The student voice of American River College since 1955

The American River Current

The student voice of American River College since 1955

The American River Current

The student voice of American River College since 1955

The American River Current

ARC expected to remain accredited after visit

Marvin Martinez, the chair of the 12-member accreditation visiting team, presents the team’s findings in the American River College Theater on Thursday. Martinez told ARC administration, faculty, staff and students what they were doing well on and what needed to improve at the college. (Photo by John Ferrannini)

It is expected that American River College will remain an accredited institution, according to accreditation liaison Adam Karp after Thursday’s presentation by the 12-member team responsible for an external report on the college.

Accreditation determines whether units students earn at the school can be transferred to other colleges and whether students can continue to receive federal financial aid. The six-year process culminates in a self-evaluation report by the college followed by a visit from representatives of the Western Association of Schools and Colleges (WASC).

The final decision will be made by WASC’s Accrediting Commission for Community and Junior Colleges (ACCJC) in January 2016, based on the external report compiled by the visitors.

The 12-member team, made of faculty, staff and administration from other California colleges, gave a brief presentation in the large theater Thursday afternoon in which they identified what the school is doing well and what needs improvement.

Speaking for the group, Marvin Martinez, the president of East Los Angeles College, listed areas where the college needs to show improvement, including building a “culture of evidence.”

“Institutional standards need to be integrated into the college’s ongoing cycle of life,” said Martinez.

Martinez also said that the college needs to do more to help students substitute for classes which are no longer available but are required for degrees and certificates.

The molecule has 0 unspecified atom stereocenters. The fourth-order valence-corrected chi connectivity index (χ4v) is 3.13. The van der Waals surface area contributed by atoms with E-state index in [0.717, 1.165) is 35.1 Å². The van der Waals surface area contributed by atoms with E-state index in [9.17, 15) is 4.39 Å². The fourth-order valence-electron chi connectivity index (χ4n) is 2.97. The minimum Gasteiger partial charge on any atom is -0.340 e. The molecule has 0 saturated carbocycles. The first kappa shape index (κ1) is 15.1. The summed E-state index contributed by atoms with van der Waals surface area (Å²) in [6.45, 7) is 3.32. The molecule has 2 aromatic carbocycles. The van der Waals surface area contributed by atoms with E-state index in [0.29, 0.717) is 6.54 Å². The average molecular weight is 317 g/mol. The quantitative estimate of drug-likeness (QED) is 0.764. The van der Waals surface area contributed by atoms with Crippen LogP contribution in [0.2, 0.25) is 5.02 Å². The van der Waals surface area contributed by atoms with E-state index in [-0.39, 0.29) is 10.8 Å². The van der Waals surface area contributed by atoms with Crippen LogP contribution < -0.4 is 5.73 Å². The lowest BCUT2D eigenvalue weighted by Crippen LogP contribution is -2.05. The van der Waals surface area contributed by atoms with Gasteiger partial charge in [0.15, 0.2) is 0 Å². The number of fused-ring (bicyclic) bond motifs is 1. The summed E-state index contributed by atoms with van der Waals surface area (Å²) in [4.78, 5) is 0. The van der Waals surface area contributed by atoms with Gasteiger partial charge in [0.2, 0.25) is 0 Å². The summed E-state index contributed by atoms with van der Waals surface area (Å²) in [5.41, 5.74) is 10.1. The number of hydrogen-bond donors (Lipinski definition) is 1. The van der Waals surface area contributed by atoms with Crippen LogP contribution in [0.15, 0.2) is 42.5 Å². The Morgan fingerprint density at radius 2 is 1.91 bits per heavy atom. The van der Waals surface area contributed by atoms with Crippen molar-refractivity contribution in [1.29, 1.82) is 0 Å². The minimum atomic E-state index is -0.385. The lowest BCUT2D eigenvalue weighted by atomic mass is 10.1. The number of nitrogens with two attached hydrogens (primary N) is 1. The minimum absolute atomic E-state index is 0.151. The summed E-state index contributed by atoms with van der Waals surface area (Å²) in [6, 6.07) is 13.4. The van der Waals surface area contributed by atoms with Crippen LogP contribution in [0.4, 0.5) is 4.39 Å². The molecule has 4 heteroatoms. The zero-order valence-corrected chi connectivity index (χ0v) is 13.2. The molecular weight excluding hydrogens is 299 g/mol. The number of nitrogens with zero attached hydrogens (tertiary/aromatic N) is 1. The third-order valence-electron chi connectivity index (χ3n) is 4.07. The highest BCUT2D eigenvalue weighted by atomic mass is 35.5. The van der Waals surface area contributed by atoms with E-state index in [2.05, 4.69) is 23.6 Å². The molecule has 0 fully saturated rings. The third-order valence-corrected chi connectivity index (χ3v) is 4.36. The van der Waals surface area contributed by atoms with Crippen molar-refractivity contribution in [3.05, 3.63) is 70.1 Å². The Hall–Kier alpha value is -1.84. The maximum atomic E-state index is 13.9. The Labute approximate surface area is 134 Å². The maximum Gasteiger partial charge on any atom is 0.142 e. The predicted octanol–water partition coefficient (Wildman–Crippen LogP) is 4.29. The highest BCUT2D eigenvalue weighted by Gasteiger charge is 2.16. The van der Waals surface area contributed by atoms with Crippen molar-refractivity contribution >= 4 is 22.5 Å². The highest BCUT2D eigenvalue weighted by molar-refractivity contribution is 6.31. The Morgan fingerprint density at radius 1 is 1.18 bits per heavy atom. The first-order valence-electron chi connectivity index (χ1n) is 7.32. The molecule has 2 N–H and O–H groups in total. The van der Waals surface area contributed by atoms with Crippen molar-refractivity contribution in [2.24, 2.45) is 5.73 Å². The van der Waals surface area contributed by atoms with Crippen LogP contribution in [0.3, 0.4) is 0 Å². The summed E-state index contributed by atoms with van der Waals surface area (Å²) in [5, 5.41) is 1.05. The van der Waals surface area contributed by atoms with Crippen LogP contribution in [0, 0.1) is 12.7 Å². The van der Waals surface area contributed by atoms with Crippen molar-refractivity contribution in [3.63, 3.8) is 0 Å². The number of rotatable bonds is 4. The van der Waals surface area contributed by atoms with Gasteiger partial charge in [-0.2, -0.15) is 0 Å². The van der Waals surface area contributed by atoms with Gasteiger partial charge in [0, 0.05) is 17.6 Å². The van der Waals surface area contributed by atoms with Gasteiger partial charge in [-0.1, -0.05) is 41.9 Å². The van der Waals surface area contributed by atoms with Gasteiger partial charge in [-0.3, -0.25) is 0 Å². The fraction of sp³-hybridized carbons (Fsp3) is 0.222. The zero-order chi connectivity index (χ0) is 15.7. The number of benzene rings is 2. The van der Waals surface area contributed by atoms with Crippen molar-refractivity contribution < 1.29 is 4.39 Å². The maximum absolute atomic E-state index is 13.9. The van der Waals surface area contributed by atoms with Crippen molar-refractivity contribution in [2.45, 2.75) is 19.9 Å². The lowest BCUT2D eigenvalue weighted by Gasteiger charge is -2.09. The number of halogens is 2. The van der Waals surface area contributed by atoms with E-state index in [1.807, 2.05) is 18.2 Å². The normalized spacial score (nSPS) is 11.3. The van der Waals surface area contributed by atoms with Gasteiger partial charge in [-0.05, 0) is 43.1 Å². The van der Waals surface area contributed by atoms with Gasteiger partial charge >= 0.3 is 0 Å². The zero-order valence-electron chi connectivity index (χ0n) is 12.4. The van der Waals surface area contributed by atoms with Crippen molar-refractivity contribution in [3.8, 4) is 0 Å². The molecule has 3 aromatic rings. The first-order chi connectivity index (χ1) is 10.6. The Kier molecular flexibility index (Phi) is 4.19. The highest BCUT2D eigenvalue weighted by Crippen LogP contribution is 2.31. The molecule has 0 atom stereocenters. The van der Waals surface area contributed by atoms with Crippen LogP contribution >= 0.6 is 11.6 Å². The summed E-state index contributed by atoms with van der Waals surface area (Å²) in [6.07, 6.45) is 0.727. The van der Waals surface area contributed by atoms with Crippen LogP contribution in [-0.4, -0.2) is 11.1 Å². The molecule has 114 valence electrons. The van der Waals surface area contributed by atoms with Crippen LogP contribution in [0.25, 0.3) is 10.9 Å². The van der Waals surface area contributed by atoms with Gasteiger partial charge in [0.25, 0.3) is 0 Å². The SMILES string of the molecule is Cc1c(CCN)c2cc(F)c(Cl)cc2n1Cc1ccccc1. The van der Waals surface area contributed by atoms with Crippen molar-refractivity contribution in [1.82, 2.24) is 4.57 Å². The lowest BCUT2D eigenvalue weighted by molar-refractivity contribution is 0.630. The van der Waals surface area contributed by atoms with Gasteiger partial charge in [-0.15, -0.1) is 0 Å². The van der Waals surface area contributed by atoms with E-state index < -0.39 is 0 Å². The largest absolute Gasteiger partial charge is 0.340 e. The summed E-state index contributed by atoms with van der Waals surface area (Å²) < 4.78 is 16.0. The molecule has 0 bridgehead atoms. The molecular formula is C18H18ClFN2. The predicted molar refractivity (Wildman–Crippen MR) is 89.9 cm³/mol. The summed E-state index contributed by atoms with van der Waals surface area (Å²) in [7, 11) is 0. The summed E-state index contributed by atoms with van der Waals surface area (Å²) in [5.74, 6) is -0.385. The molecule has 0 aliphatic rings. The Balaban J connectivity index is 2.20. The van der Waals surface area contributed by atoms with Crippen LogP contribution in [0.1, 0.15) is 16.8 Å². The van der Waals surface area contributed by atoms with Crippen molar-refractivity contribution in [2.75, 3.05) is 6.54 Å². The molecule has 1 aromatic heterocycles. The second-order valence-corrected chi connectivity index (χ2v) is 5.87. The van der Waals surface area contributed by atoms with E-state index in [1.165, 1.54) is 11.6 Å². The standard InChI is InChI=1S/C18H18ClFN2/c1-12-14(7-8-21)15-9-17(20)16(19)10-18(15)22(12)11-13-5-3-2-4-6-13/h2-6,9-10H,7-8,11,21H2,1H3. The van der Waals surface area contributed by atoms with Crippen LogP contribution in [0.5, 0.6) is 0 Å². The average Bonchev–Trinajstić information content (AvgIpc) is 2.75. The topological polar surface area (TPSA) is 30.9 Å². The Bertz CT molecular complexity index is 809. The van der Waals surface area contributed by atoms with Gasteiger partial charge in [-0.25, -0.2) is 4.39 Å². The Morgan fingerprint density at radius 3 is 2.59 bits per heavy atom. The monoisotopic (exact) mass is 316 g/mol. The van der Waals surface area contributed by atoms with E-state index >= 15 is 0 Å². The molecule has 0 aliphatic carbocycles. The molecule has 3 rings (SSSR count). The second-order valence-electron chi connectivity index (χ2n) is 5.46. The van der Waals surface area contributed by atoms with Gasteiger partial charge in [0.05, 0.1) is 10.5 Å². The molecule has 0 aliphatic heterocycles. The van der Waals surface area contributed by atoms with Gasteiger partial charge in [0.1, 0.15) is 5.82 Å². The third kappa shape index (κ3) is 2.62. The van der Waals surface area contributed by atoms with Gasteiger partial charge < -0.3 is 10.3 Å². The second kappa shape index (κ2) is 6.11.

Martinez also gave seven commendations to the school.

The first two of these touched on the relationships ARC has with neighboring institutions, such as the Sacramento Municipal Utility District (SMUD) and businesses.

“Faculty and staff have established longstanding relationships with businesses to receive things necessary for student success,” said Martinez, who also said that ARC is good at “leveraging resources to enhance student success.”

Martinez said the team found that the administration, faculty and staff had good opportunities for professional development and conflict resolution.

“The college itself is responsible for most of the opportunities for professional development,” said Martinez.

Martinez once again praised the district’s interest-based approach of conflict resolution.

“Mediators are trained to be available district wide to help with conflicts,” said Martinez, who called the interest-based approach “an immeasurable value to the college and to the (Los Rios) district as a whole.”

Finally, Martinez praised the relationship between student learning outcomes and student success, online classes and the center for leadership and development.

He said that the center for leadership and development helped the school to provide “an inclusive environment for diversity.”

Martinez also praised the student sages who guided the team around the campus and the students in the culinary department who provided food.

“I gained 10 pounds this week,” Martinez joked. “(It was) not a bad 10 pounds to gain.”

It was not allowed of attendees to ask questions of the team before they exited the theater.

ARC President Thomas Greene thanked the team for their work.

“To come here and to invest the time and energy they have in support of us and our improvement – that’s not to be taken lightly,” said Greene.

For Amanda Corcoran, the accreditation faculty chair, Thursday’s presentation came at the end of a laborious process.

“It reflects the hard work the entire college has put toward the process,” said Corcoran.

Adam Karp, the accreditation liaison and dean of planning, research and technology, said that the visit was a success.

“I think the college did an outstanding job working together. There was a lot of hard collaboration, hard work and responsiveness,” said Karp.

The ACCJC has been mired in controversy since a judge ruled that the organization broke laws in its effort to remove the accreditation of the City College of San Francisco in 2012.

After being ordered to re-examine the removal, the ACCJC once again decided not to renew the accreditation of CCSF in August.

Assembly member Phil Ting, D-San Francisco, introduced Assembly Bill 1397 this session. AB 1397 would make the ACCJC publish their meeting agendas online one month in advance.

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